In my last post I emphasised the contribution of the ‘Indian’ as opposed to the ‘Middle East’ traditions of religious architecture, and concluded there was still someting unique about the Gothic invention.
Having said that, one shouldn’t understate the uniqueness of the Indian tradition. It’s not just the continuity, and the scale of the resulting achievement, in which I include Borobodur, Angkor Wat and Todaiji: they are as much rooted in the Indian tradition as Chartres or the Sagrada Familia are in the middle eastern one. At the root of the tradition is a *theory* of sacredness-as-architecture which may once have existed in the west but which has been destroyed by the disjunctures in which text-based monotheisms replaced older traditions. India still has it: it’s ultimately Vedic, for which read ancient, in origin; it’s encoded in elaborated in both theory and pracitcal guidance, some of it relatively new, it encodes the idea – unbeatabably powerful from the point of view of making a sacred architecture – that the form of the structure may itself be sacred, and richly encoded with meaning.
If I had to boil the two architectural traditions down to two words, I’d say the western/Middle Eastern was about ‘structure’ and the Indian was about ‘form’, symbolic form.
As I work my way round the religious buildings of the world, I’m continuously impressed by the Indian achievement. Firstly, India and the Middle East are the two great fountainheads of religion itself: I guess the majority of the world’s population would describe themselves as either Muslim, Christian, Hindu or Buddhist, not to mention Jain, Sikh, Jewish or Zoroastrian… But secondly, the architectural results are extraordinary. For example, spaces designed for congregation are a defining feature of Islamic, Christian and Jewish buildings, and the origin of the synagogue is by the C3 and possibly earlier. But the caitya hall – while not quite congregational in the People of the Book sense, in that the monks who used it don’t represent an entire local community – is just as early: and basilican in plan to booth, 200 years before the Romans. Ashoka used the stupa to promulgate a state faith 500 years before Constantine did the same with the Christian church. Gandharan architecture shows a variety of arch-forms centuries before Islam and then Christian gothic get playful with their curves.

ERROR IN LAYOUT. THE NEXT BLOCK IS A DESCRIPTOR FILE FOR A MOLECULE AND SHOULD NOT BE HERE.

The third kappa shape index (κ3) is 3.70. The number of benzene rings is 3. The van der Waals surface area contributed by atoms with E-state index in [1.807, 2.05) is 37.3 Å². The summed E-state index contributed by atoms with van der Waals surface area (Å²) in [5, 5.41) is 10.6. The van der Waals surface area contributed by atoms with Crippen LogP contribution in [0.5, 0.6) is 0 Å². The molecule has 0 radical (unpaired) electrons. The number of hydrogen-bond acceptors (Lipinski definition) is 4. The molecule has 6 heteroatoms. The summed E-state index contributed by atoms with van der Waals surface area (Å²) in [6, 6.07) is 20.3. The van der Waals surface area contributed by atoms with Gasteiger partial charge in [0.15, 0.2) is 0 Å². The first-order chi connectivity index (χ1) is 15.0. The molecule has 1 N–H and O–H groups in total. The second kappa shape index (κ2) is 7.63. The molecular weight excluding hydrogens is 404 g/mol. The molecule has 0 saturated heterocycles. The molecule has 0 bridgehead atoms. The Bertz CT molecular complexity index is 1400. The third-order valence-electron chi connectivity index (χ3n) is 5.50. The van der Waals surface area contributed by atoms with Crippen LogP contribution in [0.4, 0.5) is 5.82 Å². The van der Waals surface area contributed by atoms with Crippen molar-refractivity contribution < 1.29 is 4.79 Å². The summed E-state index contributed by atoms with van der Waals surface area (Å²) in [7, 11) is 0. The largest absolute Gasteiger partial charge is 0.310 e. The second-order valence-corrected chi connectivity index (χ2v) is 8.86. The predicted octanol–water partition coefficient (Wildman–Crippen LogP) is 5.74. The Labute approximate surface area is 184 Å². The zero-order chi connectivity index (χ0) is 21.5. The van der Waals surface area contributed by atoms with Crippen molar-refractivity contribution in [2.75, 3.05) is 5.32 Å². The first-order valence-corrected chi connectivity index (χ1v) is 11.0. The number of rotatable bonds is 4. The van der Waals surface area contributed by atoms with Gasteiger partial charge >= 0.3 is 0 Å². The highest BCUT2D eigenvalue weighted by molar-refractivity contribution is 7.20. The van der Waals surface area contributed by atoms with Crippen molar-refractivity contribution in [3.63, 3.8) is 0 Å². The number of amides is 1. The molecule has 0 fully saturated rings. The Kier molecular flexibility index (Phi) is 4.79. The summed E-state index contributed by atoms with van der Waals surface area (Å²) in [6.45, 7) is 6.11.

There also aren’t the painful (if very creative) disjunctures which characterise the Middle Eastern inheritance, with its dramatic rejection of paganism and sacrifice, and its huge infusion of Greco-Roman ideas (which ultimately make it as much as Med tradition as a Mid one). Instead, there’s relative continuity, especially with regard to an idea that seems to be Vedic in origin but which came to shape both the Hindu temple and the Buddhist monastery: that certain geometrical forms can embody divine ideas. The power of this principle flows out from India with enormous creative impact, from Japan to Java.
Having said that, there are things in the Middle Eastern tradition which continue to stand out as achievements not quite matched anywhere. Egypt had a mature, sophisticated cut-stone architecture for a millenium or two before anywhere else (India in fact comes to this relatively late). And — on its complex of peninsulas sticking out into the Altantic, on the way to nowhere in particular – the Christian architecture of Europe really is remarkable (it’s not just personal bias). No where else in the world does religious (or any other kind) of architecture display the structural daring, the stylistic restlessness, and the interest in space and (in particular) light that is seen here.
Still, for my money Angkor and Borobodur, not to mention the less hubristic Khajuraho, Sanchi and Ellora are up there with anything….